Seattle head coach Pete Carroll followed through on his wish to add more speed through the draft. The slowest player the Seahawks drafted was defensive tackle turned offensive guard J.R. Sweezy.
“If you look at it, our slowest guy was an offensive lineman at 4.85,” Carroll said. “There’s great speed in this draft for us, and that’s really exciting across the board, and it’s going to help our special teams enormously.”
Schneider addressed the reason for Seattle selecting eight defensive players in this year’s draft, saying most times when Seattle made selection the best players available were on the defensive side of the ball.
In the last three years, 20 of the 28 players Seattle has selected have been defensive players.
“It’s not anything where we don’t like the offensive players,” Schneider said. “It’s just the way the draft has fallen. Every time we’ve been ready to pick we’ve had better defensive players; not all the time, but the majority of it.”
Further, Seattle has addressed a lot of it’s needs offensively through free agency or trade, including quarterbacks Tarvaris Jackson and Matt Flynn, running back Marshawn Lynch, running back Michael Robinson, tight end Zach Miller and receiver Sidney Rice. So the Seahawks have looked to balance that out by selecting defensive players in the draft.
* Schneider said the teams decided to draft North Carolina defensive tackle J.R. Sweezy and move him to offensive guard instead of drafting an offensive lineman in the seventh round because of his athleticism is better than any offensive line prospect available at that spot.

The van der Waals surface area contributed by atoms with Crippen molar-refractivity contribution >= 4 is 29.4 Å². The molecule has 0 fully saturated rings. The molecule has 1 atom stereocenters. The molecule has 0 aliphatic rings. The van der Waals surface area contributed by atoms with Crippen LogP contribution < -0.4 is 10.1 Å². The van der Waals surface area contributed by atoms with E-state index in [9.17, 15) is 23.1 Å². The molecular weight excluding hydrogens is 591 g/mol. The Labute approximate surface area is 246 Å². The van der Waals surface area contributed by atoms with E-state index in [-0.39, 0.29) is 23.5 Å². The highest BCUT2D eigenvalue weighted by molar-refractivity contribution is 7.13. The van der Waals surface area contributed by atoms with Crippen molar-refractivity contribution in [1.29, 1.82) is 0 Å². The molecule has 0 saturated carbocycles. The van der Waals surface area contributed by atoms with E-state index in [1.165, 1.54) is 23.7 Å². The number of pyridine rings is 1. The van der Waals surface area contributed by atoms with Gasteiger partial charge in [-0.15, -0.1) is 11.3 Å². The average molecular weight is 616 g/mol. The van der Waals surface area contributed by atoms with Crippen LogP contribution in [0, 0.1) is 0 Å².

Seattle offensive line coach Tom Cable went down to North Carolina to work Sweezy out, and came away impressed.
“You get to a point in the draft where there’s a certain level of athleticism,” Schneider said. “There’s a little bit of a cut off all the way through it. And here’s a guy that’s a real tough, aggressive, quick defensive lineman who the staff at N.C. State would tell you out the door, ‘Hey, this guy has a chance to be a really good offensive lineman, too.”
* Schneider said the reason Seattle did not select a receiver this year is because the team felt it was a very average year for the position in the draft. Schneider said Ricardo Lockette and Doug Baldwin were rated in the top of the sixth round in last year’s draft, and would have been rated in the top of fifth round in this year’s draft.
* Schneider called Louisville defensive lineman Greg Scruggs the best value pick by the team at the seventh round because of his upside. At 6-4 and 284 pounds, Scruggs can play 5-tech, but they also see him as a 3-tech in passing situations.
* Florida defensive tackle Jaye Howard will play 3-tech, and Kentucky strong safety Winston Guy will fill the chance to fill a similar role Atari Bigby played for Seattle last year.